2nd Sunday in Lent, Year C. February 24, 2013. (Text: Genesis 15:1-12, 17-18)
Do you know what the business world is built on? Faith! The world of commerce and industry, the marketplace on which American prosperity depends, operates on a foundation of promises. We call these promises “contracts.” For example: Let’s say the Dow Chemical Company enters into a contract to provide so many tons of polyethylene resin from its plant in Midland, Michigan, to the Nexus Plastics Company in Hawthorne, New Jersey, a manufacturer of plastic bags. Dow Chem promises to ship the resin to Nexus Plastic’s factory by a certain date. That’s a promise. Nexus has faith that Dow is going to keep its promise, and on the basis of that faith, they agrees to pay Dow Chemical an agreed upon sum of money—maybe so much up front, and so much more when the contract is fulfilled.
The business world would come to a stop if companies quit believing in one another, if they stopped having faith that the promises they make can be relied on. Of course, business contracts have penalty clauses for non-performance or default, because that does sometimes happen. Lawyers and judges are busy in courtrooms all over America thrashing out questions of whether promises—contracts—have been adequately fulfilled or not. But if a company habitually makes promises it can’t or won’t keep, that company won’t stay in business long.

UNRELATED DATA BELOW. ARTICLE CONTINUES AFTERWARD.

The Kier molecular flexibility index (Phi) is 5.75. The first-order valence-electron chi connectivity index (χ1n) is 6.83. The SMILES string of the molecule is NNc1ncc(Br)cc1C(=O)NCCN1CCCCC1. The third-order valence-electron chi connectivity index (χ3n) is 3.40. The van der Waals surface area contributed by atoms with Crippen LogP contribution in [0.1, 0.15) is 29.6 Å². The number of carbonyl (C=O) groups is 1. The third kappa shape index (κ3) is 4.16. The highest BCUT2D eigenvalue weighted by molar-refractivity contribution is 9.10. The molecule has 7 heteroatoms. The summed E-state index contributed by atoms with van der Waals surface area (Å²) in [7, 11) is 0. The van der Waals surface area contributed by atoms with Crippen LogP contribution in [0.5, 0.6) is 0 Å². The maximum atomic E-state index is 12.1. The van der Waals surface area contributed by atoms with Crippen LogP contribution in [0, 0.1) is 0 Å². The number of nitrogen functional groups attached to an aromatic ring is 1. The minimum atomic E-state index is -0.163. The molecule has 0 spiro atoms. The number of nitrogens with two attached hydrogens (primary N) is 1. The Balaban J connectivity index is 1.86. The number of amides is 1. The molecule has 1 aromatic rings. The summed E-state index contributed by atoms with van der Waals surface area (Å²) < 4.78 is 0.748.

Promises and trust make civilization possible – not just in commerce, but in every dimension of human life, including the dimension of the spirit. The promises of God are the foundation of our faith as Christians. That’s part of the reason why we call ourselves “believers.”
The first book of the Bible offers us the story of Abraham. Abraham is a “hero of faith” for Jews, Christians, and Muslims alike. We call him that because he had faith that God would keep his promises, and he kept on trusting God—even through circumstances that would have made most of us give up on God. Let’s recap the story of Abraham. Abraham was a peaceful city-fellow who lived in Ur, whose ruins are to be found—somewhat worse for wear—in the modern country we call Iraq. When Abraham was about 75 years old, childless and very rich, he had an encounter with God. God came to him and said, “I want you to leave this place and your fathers’ house and go to a land that I will show you. I’m going to give you that new land to be your inheritance, and I will make you the father of a multitude. I will bless you to be a blessing, and by you all the peoples of the earth shall bless themselves.”